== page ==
The infectious "American Adobo" takes its title from the Philippines' national dish, which may be any meat or vegetable marinated in vinegar, soy sauce and garlic. As prepared by Filipino Americans, it acquires other flavors and ingredients, just as the immigrants may find their lives taking on new directions and meanings over their years in the U.S. while still feeling connected to their roots in their native land. It's a feeling that is at once a source of strength and conflict.
This sense of dual identity is also a source of humor for director Laurice Guillen and writer Vincent R. Nebrida. They never lose that sense of humor even as they embrace some wrenchingly painful moments in the lives of four friends who met as college classmates in the Philippines, now live in New York and still stay in close touch 20 years later. The arrival of one college pal, Lorna (Sol Ocoa), for a visit is the occasion for a celebration, and Tere (Cherry Pie Picache) has prepared one of her typically outstanding meals in her inviting Queens apartment, on a street lined with trees and gracious vintage townhouses. Everyone in the group is doing reasonably well professionally, living in tasteful quarters, but of course appearances are deceiving. Tere is a beautiful woman, ample in the Kate Winslet manner, yet despite her warm, loving nature and unfailing kindness, she has yet to attract a man worthy of her. The brittle and glamorous Marissa (Dina Bonnevie) has a successful career yet is more vulnerable than she would like to be in regard to her live-in boyfriend, Sam (Randy Becker), a laid-back singer-composer and casual philanderer.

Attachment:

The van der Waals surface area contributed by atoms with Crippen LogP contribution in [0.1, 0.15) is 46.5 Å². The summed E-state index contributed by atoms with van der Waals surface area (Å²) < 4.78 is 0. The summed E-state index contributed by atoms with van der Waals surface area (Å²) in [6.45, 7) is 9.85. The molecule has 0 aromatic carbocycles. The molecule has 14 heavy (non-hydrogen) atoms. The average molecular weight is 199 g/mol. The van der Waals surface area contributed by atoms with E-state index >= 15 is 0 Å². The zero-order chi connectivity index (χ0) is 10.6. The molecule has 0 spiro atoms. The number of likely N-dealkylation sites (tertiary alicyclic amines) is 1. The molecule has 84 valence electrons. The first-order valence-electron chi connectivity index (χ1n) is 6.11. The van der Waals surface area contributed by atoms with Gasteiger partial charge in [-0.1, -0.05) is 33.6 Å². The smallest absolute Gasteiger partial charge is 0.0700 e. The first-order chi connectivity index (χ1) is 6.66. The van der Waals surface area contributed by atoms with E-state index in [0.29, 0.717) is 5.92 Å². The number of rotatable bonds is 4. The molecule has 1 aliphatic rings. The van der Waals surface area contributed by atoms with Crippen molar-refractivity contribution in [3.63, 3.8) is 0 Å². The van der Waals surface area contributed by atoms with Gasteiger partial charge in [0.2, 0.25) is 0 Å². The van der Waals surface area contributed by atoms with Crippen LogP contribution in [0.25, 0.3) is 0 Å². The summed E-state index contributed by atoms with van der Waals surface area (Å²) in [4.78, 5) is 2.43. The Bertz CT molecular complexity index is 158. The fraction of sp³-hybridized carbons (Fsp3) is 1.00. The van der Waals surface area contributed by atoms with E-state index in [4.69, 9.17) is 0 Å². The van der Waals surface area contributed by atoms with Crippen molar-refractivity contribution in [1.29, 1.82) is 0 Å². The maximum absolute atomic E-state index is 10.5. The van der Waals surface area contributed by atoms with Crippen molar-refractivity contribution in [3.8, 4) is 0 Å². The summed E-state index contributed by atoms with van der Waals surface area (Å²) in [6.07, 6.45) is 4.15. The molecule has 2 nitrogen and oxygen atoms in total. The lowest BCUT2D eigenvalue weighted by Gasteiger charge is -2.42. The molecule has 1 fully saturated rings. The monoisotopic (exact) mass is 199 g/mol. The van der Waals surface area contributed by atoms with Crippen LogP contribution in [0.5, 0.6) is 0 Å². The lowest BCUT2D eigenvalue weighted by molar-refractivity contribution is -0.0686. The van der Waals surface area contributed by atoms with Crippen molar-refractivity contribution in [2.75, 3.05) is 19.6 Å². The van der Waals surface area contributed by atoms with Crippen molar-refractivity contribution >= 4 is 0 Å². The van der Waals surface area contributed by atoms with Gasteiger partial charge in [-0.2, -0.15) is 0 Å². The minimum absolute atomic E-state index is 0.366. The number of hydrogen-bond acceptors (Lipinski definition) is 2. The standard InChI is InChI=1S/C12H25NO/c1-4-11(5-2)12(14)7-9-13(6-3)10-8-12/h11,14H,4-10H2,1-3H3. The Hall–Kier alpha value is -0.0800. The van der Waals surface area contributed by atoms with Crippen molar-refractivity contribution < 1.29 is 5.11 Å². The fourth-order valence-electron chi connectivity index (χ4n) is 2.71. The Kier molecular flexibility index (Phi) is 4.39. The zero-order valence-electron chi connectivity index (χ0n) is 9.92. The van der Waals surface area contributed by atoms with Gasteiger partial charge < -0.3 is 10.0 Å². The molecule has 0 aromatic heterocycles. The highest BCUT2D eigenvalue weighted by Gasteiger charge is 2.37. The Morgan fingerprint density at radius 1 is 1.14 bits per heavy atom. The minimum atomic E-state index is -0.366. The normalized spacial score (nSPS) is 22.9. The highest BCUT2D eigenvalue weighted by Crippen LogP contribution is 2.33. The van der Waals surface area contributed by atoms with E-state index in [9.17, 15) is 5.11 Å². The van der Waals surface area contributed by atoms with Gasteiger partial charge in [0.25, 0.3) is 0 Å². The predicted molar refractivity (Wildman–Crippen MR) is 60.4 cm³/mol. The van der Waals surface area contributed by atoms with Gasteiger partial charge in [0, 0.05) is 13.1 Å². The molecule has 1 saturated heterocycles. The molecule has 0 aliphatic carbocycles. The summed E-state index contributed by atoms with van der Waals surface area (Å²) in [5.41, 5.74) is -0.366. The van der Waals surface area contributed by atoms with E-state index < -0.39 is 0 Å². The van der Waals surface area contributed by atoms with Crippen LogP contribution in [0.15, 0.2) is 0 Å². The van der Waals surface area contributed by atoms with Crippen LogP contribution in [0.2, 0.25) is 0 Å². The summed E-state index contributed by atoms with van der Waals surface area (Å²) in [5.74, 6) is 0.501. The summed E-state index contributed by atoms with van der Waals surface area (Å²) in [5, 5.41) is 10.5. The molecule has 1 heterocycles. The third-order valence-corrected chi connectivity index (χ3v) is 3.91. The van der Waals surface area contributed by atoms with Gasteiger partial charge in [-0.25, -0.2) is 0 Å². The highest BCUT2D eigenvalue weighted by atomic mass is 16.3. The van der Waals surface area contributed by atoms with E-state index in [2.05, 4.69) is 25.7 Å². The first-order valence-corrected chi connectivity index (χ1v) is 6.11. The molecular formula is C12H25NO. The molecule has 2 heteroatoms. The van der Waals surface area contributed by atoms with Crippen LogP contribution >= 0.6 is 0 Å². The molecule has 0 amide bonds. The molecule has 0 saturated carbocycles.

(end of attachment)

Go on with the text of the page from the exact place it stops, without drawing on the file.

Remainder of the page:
Gerry (Ricky Davao) is a pleasant-looking ad agency veteran passed over for a promotion but not giving up. Gerry has unexpectedly and rapturously fallen in love but has trouble admitting to his friends that his lover, Chris, is a man (Wayne Maugans). Gerry's struggles in coming out, especially to his mother (Gloria Romero, a formidable veteran actress) back in the Philippines, are at once the source of outrageous humor and genuine pain.
This wide span of emotions is handled with a sure sense of control and compassion by Guillen. The shift in tone also applies to the plight of Raul (Paolo Montalban), who is Marissa's cousin, and who arrives at the party typically late and with his latest conquest in tow. Raul is devilishly handsome and proudly callow but may be heading for a fall.
Once set in motion by Tere's dinner party, "American Adobo" unfolds during the course of a year. This span of time provides a perspective that imbues the film with a sense of the eternal human comedy. "American Adobo" is an intimate, good-humored ethnic comedy like numerous others but cuts deeper than expected.
The filmmakers and their wonderful cast are unafraid of emotion, and they catch us up in the lives of their people to such an extent that they can get away with some honest tear-jerking as well as some very funny business, including an amusingly contrived way of wafting a bit of romance in the direction of the lovely and lovable Tere. Not the least of "American Adobo's" delicious ingredients is lots of heart.
MPAA-rated: R, for sexuality and language. Times guidelines: adult themes and situations.
Cherry Pie Picache...Tere
Christopher De Leon...Mike
An ABS-CBN Entertainment and UNITEL Pictures presentation in association with Magic Adobo Productions and Outrider Pictures. Director Laurice Guillen. Producers Antonio I. Gloria, Vincent R. Nebrida, Steve Max Grenyo. Executive producers Charo Santos-Concio, Kevin J. Foxe. Screenplay Vincent R. Nebrida. Cinematographer Lee Meily. Editor Efren Jerlego. Musical director Nonong Buencamino. Costumes Lynn Falconer. Production designer Fiel Corrales Zabat. Art director Anna Valencia. Running time: 1 hour, 44 minutes.
Exclusively at the Westside Pavilion Cinemas, 10800 W. Pico Blvd., West Los Angeles, (310) 475-0202; the Playhouse 7, 673 E. Colorado Blvd., Pasadena, (626) 844-6500; and the Park Place 10, Jamboree Road at Michelson Drive, Irvine, (949) 440-0880.